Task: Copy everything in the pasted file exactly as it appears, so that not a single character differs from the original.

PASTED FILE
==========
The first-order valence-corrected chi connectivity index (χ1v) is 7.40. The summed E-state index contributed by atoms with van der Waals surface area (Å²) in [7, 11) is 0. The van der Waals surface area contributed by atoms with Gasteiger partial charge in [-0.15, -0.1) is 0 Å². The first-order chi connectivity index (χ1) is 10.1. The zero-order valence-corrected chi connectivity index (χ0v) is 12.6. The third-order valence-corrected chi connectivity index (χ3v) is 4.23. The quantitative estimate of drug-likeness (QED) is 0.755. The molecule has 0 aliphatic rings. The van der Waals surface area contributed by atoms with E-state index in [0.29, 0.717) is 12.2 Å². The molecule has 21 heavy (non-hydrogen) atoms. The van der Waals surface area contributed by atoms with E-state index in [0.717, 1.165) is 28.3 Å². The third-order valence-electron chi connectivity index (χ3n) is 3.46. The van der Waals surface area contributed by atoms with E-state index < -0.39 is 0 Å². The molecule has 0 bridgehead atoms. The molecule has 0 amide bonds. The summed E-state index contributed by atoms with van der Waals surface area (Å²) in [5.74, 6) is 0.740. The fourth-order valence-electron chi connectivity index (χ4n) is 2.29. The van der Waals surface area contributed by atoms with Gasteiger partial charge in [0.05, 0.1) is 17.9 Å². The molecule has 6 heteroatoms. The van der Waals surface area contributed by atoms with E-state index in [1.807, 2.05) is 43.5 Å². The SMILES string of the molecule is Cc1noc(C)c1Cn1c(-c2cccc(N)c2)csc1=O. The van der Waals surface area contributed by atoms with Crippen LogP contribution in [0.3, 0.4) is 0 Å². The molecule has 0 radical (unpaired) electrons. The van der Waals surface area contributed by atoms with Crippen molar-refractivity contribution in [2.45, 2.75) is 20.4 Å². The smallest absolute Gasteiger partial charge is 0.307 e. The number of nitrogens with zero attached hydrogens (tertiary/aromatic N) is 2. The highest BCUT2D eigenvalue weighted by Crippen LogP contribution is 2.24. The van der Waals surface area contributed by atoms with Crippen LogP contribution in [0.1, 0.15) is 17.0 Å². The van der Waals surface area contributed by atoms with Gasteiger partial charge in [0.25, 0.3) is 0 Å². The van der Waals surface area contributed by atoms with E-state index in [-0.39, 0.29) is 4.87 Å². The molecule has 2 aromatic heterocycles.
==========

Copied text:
The first-order valence-corrected chi connectivity index (χ1v) is 7.40. The summed E-state index contributed by atoms with van der Waals surface area (Å²) in [7, 11) is 0. The van der Waals surface area contributed by atoms with Gasteiger partial charge in [-0.15, -0.1) is 0 Å². The first-order chi connectivity index (χ1) is 10.1. The zero-order valence-corrected chi connectivity index (χ0v) is 12.6. The third-order valence-corrected chi connectivity index (χ3v) is 4.23. The quantitative estimate of drug-likeness (QED) is 0.755. The molecule has 0 aliphatic rings. The van der Waals surface area contributed by atoms with E-state index in [0.29, 0.717) is 12.2 Å². The molecule has 21 heavy (non-hydrogen) atoms. The van der Waals surface area contributed by atoms with E-state index in [0.717, 1.165) is 28.3 Å². The third-order valence-electron chi connectivity index (χ3n) is 3.46. The van der Waals surface area contributed by atoms with E-state index < -0.39 is 0 Å². The molecule has 0 bridgehead atoms. The molecule has 0 amide bonds. The summed E-state index contributed by atoms with van der Waals surface area (Å²) in [5.74, 6) is 0.740. The fourth-order valence-electron chi connectivity index (χ4n) is 2.29. The van der Waals surface area contributed by atoms with Gasteiger partial charge in [0.05, 0.1) is 17.9 Å². The molecule has 6 heteroatoms. The van der Waals surface area contributed by atoms with E-state index in [1.807, 2.05) is 43.5 Å². The SMILES string of the molecule is Cc1noc(C)c1Cn1c(-c2cccc(N)c2)csc1=O. The van der Waals surface area contributed by atoms with Crippen LogP contribution in [0.3, 0.4) is 0 Å². The molecule has 0 radical (unpaired) electrons. The van der Waals surface area contributed by atoms with Crippen molar-refractivity contribution in [2.45, 2.75) is 20.4 Å². The smallest absolute Gasteiger partial charge is 0.307 e. The number of nitrogens with zero attached hydrogens (tertiary/aromatic N) is 2. The highest BCUT2D eigenvalue weighted by Crippen LogP contribution is 2.24. The van der Waals surface area contributed by atoms with Crippen LogP contribution in [0.1, 0.15) is 17.0 Å². The van der Waals surface area contributed by atoms with Gasteiger partial charge in [0.25, 0.3) is 0 Å². The van der Waals surface area contributed by atoms with E-state index in [-0.39, 0.29) is 4.87 Å². The molecule has 2 aromatic heterocycles.